Do you own or manage a business that gets its electricity from Xcel? Do your monthly bills seem awfully high? If so, you may be eligible for big savings under a new rate structure that went into effect Sept. 10.
The change potentially applies to commercial customers who have been placed in the more expensive Secondary General (SG) rate class because they previously exceeded the “demand threshold” that regular commercial customers are allowed. Check your bill to see if you’re being charged at the SG rate.
Customers assigned the Commercial (C) rate are charged for energy based on the kilowatt-hours they use. Those who get bumped up to the SG rate pay for kilowatt-hours at a lower rate, but also have to pay a kilowatt demand charge that can add up to hundreds of dollars a month.
Before Sept. 10, a commercial Xcel customer that drew more than 25 kW of power – even for just an instant – got locked into the SG rate and was required to stay on it for a minimum of 12 months. Now Xcel has raised the demand threshold to 50 kW, which should exempt most small businesses.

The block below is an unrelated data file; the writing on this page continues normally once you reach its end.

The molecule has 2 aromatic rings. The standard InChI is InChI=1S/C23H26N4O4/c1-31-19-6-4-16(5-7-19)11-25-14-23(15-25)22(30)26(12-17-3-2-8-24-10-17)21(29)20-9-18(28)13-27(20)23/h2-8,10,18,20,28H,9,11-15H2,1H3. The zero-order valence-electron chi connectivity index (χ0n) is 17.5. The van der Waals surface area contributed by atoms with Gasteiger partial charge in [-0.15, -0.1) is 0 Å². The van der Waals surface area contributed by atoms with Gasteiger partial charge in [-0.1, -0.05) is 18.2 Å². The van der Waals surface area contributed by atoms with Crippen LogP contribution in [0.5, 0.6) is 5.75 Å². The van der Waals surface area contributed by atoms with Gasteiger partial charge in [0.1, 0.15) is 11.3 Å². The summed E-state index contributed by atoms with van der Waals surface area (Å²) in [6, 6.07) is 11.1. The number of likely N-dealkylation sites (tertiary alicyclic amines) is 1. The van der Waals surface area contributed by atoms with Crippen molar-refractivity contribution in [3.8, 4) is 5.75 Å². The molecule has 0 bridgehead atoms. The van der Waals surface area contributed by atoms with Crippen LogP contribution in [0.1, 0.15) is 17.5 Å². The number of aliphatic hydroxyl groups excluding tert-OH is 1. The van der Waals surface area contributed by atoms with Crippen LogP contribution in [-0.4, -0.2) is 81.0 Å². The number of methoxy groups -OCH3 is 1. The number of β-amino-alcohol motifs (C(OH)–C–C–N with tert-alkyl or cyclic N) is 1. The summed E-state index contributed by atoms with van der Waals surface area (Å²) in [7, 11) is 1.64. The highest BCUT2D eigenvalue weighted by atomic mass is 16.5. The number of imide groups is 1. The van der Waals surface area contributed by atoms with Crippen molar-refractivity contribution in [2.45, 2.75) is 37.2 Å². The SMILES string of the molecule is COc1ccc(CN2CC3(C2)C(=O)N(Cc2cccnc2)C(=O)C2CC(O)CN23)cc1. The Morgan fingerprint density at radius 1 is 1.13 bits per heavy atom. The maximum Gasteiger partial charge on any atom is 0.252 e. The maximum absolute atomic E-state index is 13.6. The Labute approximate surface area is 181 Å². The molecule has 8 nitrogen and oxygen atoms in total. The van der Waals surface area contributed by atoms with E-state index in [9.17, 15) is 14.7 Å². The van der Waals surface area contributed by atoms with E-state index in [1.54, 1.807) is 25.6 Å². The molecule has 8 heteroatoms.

But Xcel will not automatically switch customers from the SG to the more favorable C rate; it's up to each business to request a review in light of the new demand threshold. So check your bill and make that call – it could be worth thousands of dollars a year.
Demand charges aren’t just an extra cost for businesses, they’re also a significant barrier to customers who want to use onsite solar to produce clean energy and control their operational costs. An on-site solar system will typically supply all the building’s electricity usage, so on average the customer will only have to pay the nominal service charges, but if the customer is also having to pay exorbitant demand charges the project won’t yield nearly as much savings. That’s why the Colorado Solar and Storage Association went to bat on this issue, persuading the Public Utilities Commission to require the change.
For more info, see Xcel's Business Rates page.